Davis: I just passed out to you which is a list of all schools under 450 students in our system. My original proposal was to close 13 schools leaving us with 8 schools in the district under 450 students. So I made a series of recommendations after the court of public opinion rejected this proposal for the closing of 10 schools. Leaving us with 17 schools under 450. Then we went to 7 schools closing leaving us with 25 schools under 450. What in many ways you have done is to not put in place a 10 year decision. It could be as short as a 3-4 year decision before you will have to revisit this again. If we have success with the cluster concept, the last column on this list has the number of out of zone transfers – if all of these schools start to go to their zoned schools I’m not quite sure how this will all shake out, but my sense is that some of the small schools could be in danger of viability. Each of our smallest schools has less than 300 students presently. I have made recommendations. My recommendation I left on the table was to close 10 schools. I understood the concerns with the 13 and I will stand by that recommendation. But as I said at the meeting I will make whatever this board decides to do work. The fewer we close the fewer resources we have to deploy.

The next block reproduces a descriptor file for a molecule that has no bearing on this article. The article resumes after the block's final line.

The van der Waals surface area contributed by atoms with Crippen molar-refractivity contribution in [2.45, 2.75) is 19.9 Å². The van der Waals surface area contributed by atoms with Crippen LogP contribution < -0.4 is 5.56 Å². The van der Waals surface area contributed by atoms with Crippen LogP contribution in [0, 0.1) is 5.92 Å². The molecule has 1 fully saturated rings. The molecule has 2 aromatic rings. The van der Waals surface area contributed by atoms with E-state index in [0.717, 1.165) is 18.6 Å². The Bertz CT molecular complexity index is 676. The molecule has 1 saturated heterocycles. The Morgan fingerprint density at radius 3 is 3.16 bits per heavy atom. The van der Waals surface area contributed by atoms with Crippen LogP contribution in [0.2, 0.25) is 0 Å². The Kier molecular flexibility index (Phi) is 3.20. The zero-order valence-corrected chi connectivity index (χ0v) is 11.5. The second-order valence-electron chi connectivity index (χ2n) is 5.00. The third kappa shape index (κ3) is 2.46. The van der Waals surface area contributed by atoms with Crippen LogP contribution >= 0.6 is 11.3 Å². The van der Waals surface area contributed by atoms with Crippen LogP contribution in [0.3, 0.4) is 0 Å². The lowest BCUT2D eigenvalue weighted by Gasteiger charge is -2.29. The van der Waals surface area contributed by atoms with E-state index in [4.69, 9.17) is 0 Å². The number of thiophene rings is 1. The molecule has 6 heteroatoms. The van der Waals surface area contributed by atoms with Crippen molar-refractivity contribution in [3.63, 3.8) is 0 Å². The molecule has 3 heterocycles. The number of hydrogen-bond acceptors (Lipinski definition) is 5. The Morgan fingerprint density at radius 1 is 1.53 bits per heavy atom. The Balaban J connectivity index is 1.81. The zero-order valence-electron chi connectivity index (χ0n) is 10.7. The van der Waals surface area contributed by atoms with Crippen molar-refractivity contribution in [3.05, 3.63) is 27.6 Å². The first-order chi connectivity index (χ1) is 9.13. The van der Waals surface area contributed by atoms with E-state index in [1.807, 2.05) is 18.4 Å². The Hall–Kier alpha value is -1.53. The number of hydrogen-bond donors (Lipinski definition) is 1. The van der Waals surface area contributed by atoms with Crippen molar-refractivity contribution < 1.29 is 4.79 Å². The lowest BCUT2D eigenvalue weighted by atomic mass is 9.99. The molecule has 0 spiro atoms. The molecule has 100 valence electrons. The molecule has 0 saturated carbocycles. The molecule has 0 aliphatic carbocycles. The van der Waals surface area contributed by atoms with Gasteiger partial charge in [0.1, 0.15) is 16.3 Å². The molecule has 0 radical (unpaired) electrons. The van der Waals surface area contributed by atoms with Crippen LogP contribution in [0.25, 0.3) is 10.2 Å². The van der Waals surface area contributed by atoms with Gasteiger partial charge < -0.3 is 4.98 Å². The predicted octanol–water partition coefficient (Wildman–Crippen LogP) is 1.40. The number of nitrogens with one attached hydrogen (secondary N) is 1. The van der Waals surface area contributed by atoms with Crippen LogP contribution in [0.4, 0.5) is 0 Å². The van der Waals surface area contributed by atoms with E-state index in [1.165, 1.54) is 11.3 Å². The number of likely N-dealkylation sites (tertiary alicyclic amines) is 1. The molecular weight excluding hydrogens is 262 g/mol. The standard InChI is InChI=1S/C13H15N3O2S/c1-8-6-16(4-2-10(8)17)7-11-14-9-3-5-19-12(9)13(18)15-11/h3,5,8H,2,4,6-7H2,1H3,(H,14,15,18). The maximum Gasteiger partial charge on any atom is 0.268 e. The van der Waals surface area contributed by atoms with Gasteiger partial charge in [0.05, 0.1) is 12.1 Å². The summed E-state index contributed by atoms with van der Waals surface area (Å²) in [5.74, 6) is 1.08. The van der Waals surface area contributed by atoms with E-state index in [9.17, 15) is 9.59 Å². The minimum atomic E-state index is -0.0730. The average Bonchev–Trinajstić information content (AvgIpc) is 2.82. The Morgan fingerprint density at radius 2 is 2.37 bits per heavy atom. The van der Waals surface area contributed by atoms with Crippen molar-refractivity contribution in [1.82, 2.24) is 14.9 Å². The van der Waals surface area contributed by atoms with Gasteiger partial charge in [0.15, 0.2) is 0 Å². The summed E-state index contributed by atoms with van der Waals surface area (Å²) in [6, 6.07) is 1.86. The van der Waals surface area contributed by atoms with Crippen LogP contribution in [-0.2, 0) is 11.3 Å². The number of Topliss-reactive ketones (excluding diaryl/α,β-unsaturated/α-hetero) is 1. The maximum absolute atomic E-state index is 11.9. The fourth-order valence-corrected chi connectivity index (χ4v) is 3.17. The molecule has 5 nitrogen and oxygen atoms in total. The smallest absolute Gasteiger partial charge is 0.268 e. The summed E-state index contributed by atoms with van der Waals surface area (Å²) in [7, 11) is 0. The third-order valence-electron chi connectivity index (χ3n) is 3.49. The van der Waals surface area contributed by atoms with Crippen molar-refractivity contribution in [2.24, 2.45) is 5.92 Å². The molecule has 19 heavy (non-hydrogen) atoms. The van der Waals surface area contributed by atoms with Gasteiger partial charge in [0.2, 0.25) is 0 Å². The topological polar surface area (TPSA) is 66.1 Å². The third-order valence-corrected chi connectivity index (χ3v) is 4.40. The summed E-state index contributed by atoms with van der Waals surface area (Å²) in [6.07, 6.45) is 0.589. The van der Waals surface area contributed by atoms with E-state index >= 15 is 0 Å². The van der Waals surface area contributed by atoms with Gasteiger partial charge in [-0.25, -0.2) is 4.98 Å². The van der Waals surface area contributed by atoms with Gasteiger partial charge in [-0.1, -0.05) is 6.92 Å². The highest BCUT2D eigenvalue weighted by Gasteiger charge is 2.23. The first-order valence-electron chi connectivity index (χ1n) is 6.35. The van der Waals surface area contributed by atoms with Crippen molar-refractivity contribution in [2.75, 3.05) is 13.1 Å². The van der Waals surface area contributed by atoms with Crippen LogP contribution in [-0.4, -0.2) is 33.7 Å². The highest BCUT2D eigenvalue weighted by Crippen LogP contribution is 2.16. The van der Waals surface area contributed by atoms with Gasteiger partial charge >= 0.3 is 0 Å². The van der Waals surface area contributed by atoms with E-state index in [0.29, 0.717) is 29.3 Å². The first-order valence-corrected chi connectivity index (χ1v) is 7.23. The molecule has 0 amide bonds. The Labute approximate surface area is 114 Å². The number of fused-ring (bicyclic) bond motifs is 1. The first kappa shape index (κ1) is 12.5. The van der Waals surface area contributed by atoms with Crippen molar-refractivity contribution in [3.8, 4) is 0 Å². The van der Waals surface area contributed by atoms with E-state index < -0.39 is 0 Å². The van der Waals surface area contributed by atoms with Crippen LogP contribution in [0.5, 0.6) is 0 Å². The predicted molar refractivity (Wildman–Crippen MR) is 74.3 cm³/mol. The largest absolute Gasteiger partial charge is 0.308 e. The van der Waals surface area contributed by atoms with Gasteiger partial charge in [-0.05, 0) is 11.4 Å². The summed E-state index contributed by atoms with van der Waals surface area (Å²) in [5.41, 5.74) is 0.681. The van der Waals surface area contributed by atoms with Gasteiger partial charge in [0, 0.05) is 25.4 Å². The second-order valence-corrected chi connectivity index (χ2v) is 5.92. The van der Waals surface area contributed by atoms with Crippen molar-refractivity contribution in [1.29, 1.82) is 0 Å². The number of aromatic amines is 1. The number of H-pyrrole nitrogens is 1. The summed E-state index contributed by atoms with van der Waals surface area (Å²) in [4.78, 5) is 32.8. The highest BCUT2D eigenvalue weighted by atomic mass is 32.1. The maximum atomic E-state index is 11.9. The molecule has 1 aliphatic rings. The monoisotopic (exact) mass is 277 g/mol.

Our present budget tries to meet our decision to put AP’s in ever school. That one act just about consumes all of our savings of our school closures. We intend to still increase the services we are giving to our Title I schools. I hope that this data sheds some light on the subject.
Butler-Burks: I’ve been reading the emails as they come in and some of my misinformation has been corrected over the past week. I would like to hear from Ms. Muhammad about her thoughts.